TAMPA, Fla. — A few terrific minutes by the Toronto Raptors couldn't make up for a night full of bad ones.
Harrison Barnes scored 26 points to lift the Sacramento Kings to a 126-124 victory over the shorthanded Raptors, who rallied from an 18-point deficit down the stretch before losing their third in a row.
Kyle Lowry blamed the Raptors' poor defensive effort on communication.
"It's something that can hurt your team and it can help you when we're doing things the right way, but tonight we weren't talking loud enough, we weren't speaking and communicating loud enough," Lowry said.
Pascal Siakam had 32 points to top Toronto (7-12). Fred VanVleet added 26 points, while Lowry scored 17 points before being ejected with two technicals with four seconds to play.
The six-time all-star vehemently denied doing anything to warrant the ejection.
"I do a lot of complaining and things of that nature, but you know I think I’m getting the short end of the stick on that one," he said.
Was he given an explanation for the ejection?
"No, I didn't. I didn't do anything. I didn't do anything wrong. And that's that."
Terence Davis and Yuta Watanabe chipped in with 12 points apiece.
The Kings (8-10) snapped a seven-game losing streak against Toronto and avenged an ugly loss to the Raptors on their home floor three weeks earlier.
The Raptors, who have used six different starting lineups in their last six games, were missing OG Anunoby for the second straight night (calf strain), and Norman Powell, who sat out with a knee contusion he suffered in Wednesday's loss to Milwaukee.
Coach Nick Nurse said Anunoby's absence was felt against a bigger Kings team.
"It felt tough out there are times with some size issues and not just up front, just all around, wing and everything," Nurse said. "But I dunno. I thought again, it was one of those games where we weren’t playing very well and we were searching for a lot of things."
Earlier in the month in Sacramento, the Raptors roared back from a 19-point deficit to beat the Kings 144-123, recording a franchise high in points.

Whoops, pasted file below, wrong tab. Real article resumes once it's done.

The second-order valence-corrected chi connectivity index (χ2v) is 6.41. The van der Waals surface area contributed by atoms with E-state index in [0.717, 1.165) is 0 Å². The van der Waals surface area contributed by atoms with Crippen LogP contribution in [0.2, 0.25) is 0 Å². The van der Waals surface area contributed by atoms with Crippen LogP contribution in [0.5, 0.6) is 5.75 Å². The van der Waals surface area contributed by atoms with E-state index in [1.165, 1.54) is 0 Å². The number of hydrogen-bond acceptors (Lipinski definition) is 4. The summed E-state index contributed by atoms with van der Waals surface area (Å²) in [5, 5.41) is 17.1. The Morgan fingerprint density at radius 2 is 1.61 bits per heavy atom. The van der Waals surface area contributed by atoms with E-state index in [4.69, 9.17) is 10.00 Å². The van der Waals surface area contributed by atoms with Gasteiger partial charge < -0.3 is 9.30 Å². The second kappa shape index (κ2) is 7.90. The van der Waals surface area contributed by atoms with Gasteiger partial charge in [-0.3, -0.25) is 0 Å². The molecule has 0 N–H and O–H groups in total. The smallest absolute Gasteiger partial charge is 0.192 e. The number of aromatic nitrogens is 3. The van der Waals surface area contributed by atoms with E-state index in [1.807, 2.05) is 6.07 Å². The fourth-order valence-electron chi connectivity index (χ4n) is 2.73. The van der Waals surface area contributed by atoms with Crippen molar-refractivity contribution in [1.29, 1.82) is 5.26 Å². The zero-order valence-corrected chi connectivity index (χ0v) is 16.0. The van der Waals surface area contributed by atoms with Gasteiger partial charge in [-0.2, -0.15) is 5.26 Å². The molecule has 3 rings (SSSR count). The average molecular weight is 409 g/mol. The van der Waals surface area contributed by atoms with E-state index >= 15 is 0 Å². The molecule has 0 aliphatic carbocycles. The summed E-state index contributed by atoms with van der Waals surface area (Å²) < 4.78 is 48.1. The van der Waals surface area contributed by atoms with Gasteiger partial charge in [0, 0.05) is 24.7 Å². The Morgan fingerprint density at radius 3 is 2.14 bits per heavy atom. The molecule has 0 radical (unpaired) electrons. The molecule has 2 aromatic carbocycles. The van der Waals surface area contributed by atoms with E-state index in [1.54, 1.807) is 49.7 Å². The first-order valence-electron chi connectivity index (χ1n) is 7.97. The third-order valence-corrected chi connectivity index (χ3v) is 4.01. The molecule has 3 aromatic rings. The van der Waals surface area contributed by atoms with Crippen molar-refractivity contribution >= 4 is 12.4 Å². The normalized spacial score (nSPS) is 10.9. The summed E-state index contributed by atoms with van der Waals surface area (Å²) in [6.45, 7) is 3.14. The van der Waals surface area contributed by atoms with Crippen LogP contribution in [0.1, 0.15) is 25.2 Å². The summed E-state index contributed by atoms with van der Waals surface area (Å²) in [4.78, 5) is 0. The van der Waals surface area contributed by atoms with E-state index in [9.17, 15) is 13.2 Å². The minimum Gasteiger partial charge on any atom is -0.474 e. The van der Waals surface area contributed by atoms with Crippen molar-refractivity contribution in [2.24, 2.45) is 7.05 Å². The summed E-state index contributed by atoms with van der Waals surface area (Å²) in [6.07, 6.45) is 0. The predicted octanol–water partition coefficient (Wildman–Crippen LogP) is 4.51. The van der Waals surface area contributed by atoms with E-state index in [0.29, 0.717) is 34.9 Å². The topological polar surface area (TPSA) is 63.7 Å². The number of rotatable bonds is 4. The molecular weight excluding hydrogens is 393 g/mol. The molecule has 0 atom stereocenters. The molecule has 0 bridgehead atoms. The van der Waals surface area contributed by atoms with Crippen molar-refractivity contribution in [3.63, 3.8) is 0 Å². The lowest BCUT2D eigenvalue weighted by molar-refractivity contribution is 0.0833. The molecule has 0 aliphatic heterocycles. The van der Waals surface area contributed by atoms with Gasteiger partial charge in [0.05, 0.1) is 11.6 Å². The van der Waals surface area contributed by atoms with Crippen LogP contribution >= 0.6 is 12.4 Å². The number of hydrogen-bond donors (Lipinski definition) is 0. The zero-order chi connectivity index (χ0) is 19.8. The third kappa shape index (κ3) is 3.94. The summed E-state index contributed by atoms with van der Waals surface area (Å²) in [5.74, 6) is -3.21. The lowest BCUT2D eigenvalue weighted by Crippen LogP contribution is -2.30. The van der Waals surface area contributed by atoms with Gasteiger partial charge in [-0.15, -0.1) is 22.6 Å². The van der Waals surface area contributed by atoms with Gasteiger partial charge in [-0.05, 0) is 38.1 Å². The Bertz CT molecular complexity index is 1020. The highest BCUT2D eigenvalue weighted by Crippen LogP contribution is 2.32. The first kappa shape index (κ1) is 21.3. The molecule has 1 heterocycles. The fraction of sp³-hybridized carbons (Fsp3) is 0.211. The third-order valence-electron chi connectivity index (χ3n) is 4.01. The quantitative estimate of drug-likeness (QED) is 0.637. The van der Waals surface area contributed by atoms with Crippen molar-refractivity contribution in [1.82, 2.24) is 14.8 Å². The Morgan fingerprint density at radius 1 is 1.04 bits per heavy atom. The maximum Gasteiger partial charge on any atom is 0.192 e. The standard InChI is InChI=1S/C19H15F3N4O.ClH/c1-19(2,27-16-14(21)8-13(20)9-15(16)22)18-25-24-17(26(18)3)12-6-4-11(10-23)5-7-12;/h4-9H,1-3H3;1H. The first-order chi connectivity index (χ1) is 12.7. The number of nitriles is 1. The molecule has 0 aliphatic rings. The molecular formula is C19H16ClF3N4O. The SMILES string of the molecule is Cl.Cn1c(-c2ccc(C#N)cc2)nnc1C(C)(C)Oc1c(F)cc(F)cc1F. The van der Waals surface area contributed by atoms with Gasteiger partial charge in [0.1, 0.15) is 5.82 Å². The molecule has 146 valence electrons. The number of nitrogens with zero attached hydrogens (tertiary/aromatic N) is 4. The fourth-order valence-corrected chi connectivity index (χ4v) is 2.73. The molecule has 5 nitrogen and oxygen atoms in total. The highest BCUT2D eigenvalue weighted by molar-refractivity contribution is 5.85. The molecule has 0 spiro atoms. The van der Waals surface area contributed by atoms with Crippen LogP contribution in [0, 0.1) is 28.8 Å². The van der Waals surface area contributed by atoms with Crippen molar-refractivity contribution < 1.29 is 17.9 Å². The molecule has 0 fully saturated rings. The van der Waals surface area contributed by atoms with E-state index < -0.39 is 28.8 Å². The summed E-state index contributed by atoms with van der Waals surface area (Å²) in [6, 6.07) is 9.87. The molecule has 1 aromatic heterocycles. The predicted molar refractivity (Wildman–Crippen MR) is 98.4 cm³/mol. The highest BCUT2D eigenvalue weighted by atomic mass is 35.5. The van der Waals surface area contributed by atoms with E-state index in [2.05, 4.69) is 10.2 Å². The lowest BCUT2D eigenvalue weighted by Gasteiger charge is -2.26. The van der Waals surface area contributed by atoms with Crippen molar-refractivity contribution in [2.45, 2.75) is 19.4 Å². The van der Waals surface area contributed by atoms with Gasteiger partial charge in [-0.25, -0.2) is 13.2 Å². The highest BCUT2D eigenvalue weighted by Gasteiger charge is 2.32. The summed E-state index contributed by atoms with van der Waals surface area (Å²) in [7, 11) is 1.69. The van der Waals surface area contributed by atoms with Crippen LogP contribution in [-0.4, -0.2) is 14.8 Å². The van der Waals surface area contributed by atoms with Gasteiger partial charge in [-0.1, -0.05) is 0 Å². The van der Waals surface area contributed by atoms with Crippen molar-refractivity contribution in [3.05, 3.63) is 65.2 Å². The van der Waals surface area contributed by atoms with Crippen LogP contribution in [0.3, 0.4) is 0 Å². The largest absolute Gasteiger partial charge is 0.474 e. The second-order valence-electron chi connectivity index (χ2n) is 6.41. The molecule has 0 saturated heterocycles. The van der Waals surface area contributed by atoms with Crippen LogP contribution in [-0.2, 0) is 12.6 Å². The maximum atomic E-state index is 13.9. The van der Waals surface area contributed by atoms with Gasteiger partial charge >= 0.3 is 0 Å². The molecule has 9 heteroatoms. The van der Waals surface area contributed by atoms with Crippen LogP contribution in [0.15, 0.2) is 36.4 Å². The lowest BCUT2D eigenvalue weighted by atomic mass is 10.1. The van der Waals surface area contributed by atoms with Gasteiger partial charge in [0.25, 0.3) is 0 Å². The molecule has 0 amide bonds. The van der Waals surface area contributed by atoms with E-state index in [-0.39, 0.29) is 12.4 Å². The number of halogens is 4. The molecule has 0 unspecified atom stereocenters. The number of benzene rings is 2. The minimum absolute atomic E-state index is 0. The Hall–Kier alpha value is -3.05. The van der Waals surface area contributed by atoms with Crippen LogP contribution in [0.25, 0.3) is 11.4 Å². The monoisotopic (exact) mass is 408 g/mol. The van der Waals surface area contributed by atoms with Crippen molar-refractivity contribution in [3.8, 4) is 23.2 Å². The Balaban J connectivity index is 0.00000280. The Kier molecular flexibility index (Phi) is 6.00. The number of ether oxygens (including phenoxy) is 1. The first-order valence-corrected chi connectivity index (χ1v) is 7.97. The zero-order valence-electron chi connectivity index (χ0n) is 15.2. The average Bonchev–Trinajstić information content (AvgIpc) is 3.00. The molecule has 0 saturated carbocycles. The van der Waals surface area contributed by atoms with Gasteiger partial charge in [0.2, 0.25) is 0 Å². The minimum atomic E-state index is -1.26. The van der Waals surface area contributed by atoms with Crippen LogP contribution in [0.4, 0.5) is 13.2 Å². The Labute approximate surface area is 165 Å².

But down two key players, they couldn't quite pull off another heroic comeback on Friday. After an early two-point lead, the Raptors trailed the rest of the way. A 17-point deficit in the second quarter became 18 points late in the third, and Toronto trailed 104-91 with one quarter left to play.
The Raptors made things interesting in the dying minutes. Watanabe, one of the positives on the night, connected on a three-pointer then grabbed a big rebound that led to a Lowry bucket to cap an 8-0 run that sliced Sacramento's lead to 112-105 with 5:21 to play.
"He played great," Nurse said of Watanabe. "He played about as good as he could, I think he was really battling on D, he was really battling on the glass, made a couple of kick-out shots, made a tough shot-clock-winding-down drive to the basket which was good to see.
"He was really, really good."
VanVleet zig-zagged through the defence to score, then Watanabe connected on a jumper to pull Toronto to within a point with 1:08 to play. Kings rookie Tyrese Haliburton replied with a three-pointer. Lowry's short jumper cut it to two again, but Sacramento free throws put the game away.
"Things are turning in the right direction," Barnes said. "There's some joy in being in these games and winning, but there's no time to sit back and relax. We have to keep that edge and keep hustling."
Barnes was a perfect 3-for-3 from distance in the first quarter and his long bomb at the buzzer capped a 12-2 Kings run that had the visitors up 36-24 to start the second.
The Kings stretched their lead to 17 points early in the second quarter, but the Raptors replied with a 14-4 run to make it a seven-point game. The Raptors would pull to within seven three more times in the quarter, but trailed 68-58 at the halftime break.
The Kings maintained a double-digit lead through the third quarter, and a layup by former Raptor and Canadian Cory Joseph had the visitors up by 18 late in the frame.
The Raptors host Orlando on Sunday to cap their three-game homestand.
This report by The Canadian Press was first published Jan. 29, 2021.
The Canadian Press